Friday, April 22, 2016

EVERYBODY WANTS SOME!!: The Film Babble Blog Review

Now playing at a multiplex or indie art house near you:

(Dir. Richard Linklater, 2016)

Richard Linklater’s 18th film EVERYBODY WANTS SOME!!, which takes its name from a Van Halen song, is billed as a “spiritual sequel to DAZED AND CONFUSED.”

This means that while it involves none of the same characters it’s an Austin, Texas-set period piece that takes place several years after DAZED’s last day of high school ’76 scenario with a similar amount of hard partying, soul searching, and a wall-to-wall soundtrack of radio hits from a bygone era.

It’s 1980, and to the beat of The Knack’s “My Sharona,” we meet our protagonist (and Linklater surrogate) the affable feather-haired Jake (Blake Jenner) as he drives onto campus to start his freshman year at the fictitious Southeast Texas University. Jake, a pitcher on a baseball scholarship, arrives only with a suitcase and a milk crate of records (Devo’s 1977 debut “Are We Not Men” is the most visible album).

Jake moves into one of the two baseball houses on campus and meets his fellow players/roommates – including the pornstached McReynolds (Tyler Hoechlin), the slick-talking Finn (Glen Powell), the much ridiculed redneck Billy Autry (Will Brittain), the cocky constantly primping Roper (Ryan Guzman), the bearded spiritual stoner Willoughby (Wyatt Russell), the obnoxious outcast Niles (Juston Street), and the team’s token black guy, Dale (J. Quinton Johnson).

Jake soon notes that in his new living situation, where his teammates are always playing games whether it be foosball, ping pong, darts, poker or bloody knuckles (a stupid game in which two people punch each other’s knuckles until one of them gives up) that everything is a competition – “even hits from bongs.” Getting laid, always the main motivation in movies like this, is another messy game getting played here, of course.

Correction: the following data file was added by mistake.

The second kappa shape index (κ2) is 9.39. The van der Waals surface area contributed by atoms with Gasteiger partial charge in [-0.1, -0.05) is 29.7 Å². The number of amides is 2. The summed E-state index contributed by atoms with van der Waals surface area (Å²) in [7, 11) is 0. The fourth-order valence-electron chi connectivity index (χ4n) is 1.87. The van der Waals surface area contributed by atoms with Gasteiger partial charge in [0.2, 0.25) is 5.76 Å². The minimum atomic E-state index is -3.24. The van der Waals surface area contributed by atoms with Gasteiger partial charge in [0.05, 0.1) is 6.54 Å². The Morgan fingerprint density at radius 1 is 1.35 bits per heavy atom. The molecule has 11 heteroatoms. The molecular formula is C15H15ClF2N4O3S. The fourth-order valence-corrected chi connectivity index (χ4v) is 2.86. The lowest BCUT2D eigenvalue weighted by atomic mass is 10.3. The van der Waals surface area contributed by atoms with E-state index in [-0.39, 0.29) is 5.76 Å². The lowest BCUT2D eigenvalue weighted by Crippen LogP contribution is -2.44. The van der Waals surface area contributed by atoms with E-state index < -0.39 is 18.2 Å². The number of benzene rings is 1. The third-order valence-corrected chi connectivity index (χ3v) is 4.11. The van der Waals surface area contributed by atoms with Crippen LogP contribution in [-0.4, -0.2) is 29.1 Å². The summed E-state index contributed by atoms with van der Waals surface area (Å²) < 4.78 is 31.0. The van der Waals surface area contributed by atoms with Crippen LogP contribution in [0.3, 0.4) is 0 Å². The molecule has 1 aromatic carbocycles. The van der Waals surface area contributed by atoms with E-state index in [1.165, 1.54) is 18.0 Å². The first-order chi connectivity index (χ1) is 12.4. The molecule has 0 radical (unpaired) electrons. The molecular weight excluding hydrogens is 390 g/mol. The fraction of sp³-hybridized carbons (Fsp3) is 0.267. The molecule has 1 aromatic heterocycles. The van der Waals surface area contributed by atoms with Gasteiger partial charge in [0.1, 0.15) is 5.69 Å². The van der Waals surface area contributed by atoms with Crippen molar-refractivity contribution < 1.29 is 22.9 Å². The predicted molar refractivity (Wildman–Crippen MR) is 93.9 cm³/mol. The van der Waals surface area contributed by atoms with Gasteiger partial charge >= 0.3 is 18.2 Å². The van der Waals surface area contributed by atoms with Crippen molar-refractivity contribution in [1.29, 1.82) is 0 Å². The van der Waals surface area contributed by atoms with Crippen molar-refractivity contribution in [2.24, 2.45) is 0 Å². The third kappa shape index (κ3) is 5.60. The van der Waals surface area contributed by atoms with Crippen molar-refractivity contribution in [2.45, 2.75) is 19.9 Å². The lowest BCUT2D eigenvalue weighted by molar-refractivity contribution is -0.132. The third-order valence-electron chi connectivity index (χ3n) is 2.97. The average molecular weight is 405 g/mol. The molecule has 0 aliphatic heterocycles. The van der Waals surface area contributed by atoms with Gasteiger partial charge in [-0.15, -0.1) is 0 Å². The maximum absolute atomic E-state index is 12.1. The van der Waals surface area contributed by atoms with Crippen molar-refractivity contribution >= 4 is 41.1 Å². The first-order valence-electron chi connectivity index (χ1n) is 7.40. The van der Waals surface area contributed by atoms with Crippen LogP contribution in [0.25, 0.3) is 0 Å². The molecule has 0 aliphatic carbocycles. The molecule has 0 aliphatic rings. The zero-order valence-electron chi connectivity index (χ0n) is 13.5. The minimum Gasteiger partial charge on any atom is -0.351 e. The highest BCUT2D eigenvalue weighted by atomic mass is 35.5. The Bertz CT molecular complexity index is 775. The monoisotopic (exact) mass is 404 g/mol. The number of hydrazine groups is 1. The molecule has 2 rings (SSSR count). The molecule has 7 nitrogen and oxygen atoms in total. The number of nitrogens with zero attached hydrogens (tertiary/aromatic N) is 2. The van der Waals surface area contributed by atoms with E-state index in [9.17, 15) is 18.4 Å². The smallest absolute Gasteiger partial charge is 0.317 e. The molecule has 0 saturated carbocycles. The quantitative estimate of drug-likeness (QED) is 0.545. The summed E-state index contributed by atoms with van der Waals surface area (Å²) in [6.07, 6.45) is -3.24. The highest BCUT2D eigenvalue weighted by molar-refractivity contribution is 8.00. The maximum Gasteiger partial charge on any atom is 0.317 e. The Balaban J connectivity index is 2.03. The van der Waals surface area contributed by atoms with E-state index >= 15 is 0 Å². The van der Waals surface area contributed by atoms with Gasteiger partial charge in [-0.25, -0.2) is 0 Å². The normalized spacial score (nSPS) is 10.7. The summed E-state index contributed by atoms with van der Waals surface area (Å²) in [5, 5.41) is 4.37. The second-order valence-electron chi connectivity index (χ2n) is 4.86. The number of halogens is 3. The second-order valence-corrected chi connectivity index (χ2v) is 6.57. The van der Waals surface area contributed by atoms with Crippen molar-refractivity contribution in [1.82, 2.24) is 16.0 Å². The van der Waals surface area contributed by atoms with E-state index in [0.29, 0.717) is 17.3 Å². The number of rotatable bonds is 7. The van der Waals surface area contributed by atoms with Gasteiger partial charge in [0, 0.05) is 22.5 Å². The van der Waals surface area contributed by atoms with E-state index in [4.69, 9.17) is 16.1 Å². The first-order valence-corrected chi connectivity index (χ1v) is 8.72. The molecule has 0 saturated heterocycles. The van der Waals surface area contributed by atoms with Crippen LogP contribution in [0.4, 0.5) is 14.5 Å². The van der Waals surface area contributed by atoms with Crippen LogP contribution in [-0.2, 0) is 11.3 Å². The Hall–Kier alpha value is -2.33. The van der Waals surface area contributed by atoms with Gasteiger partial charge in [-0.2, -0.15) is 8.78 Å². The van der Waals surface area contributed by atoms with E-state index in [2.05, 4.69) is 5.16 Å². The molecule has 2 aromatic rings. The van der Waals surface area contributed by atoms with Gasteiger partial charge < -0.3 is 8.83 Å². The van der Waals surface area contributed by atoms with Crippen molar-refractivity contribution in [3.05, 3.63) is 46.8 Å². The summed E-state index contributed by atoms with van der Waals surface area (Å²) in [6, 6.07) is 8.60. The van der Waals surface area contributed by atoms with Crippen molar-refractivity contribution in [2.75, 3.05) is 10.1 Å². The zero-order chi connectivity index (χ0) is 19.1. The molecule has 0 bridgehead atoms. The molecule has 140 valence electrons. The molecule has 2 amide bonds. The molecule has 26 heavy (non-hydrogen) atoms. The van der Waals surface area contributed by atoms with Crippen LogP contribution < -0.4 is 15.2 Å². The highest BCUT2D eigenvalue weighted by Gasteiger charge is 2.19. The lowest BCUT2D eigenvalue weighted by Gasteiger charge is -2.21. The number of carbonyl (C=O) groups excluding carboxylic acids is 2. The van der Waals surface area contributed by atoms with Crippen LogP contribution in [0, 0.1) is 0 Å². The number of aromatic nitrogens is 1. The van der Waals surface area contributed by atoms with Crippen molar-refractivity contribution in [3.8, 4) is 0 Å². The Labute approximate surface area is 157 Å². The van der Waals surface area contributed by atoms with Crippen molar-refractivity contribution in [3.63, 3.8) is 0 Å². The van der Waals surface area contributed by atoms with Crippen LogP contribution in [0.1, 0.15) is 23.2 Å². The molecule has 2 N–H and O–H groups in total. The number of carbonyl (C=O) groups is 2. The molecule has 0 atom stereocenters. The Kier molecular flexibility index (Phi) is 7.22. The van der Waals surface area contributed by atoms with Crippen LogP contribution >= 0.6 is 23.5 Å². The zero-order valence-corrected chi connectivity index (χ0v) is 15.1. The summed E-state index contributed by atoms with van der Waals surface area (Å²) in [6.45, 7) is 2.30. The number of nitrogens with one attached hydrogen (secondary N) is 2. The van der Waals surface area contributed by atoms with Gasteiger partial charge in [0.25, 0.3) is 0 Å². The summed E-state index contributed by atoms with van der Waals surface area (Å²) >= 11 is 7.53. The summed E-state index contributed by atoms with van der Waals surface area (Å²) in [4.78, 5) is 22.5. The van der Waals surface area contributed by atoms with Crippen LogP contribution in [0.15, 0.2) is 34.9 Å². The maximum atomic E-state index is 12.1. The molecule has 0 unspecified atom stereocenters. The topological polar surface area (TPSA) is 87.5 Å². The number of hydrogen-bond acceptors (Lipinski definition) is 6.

The film is set entirely in the three days before classes begin – a ticker pops up here and there to tell us how much time is left – with little actual plot to speak of. In between the baseball bros’ drinking at various venues – including their regular watering hole “The Fox,” a country dance joint, and a punk club – Jake meets a smart, pretty performing arts major named Beverly (Zoey Deutch), who invites him to a costume party with her theater geek friends that Jake worries whether he should let his rowdy crew in on.

The crude yet warm-spirited EVERYBODY WANTS SOME has a lot of solid character driven laughs, but as well acted as these personalities are, I’m not sure that there is a Matthew McConaughey-style breakthrough role happening here in this no name cast.

Russell, who’s the son of Kurt Russell and Goldie Hawn, has a witty charisma about him, but he gets walked out of the game before his Willoughby even gets a chance to be the film’s Wooderson.

With its washed out look via the cinematography of Shane F. Kelly (Linklater’s DP on A SCANNER DARKLY and BOYHOOD) , EVERYBODY WANTS SOME can sure look and feel like a film that was shot in the early ‘80s, a lot more than DAZED looked like a film that was shot in the ‘70s. The attention to detail, one of Linklater’s greatest strengths, really perpetuates the illusion that we’re taken the wayback machine to another time.

The well chosen soundtrack, which features such classics as “Rapper’s Delight” by the Sugarhill Gang (an early sing-a-long, or rap-a-long car ride scene to this song is a highlight), Robin Scott’s “Pop Musik,” Queen’s “Another One Bites the Dust,” Devo’s “Whip It,” and various Cars and Cheap Trick tracks, also helps achieve that effect.

I doubt that this film will become the coming-of-age cult classic that DAZED has become in the decades since its release in 1993, but it’s a fine, funny follow-up to that film and Linklater’s brilliant, much more ambitious BOYHOOD. It begins much like BOYHOOD ended, with a young man on his own for the first time in his life starting a new life at college. It’s apparent that the overwhelming feeling of having your life ahead of you, with an open mind to new people and experiences, is something that has never left the 55-year old Linklater.

To paraphrase one of the writer/director’s most enduring characters, the aforementioned McConaughey character of Wooderson, Linklater gets older, but these universal themes stay the same age.

More later...

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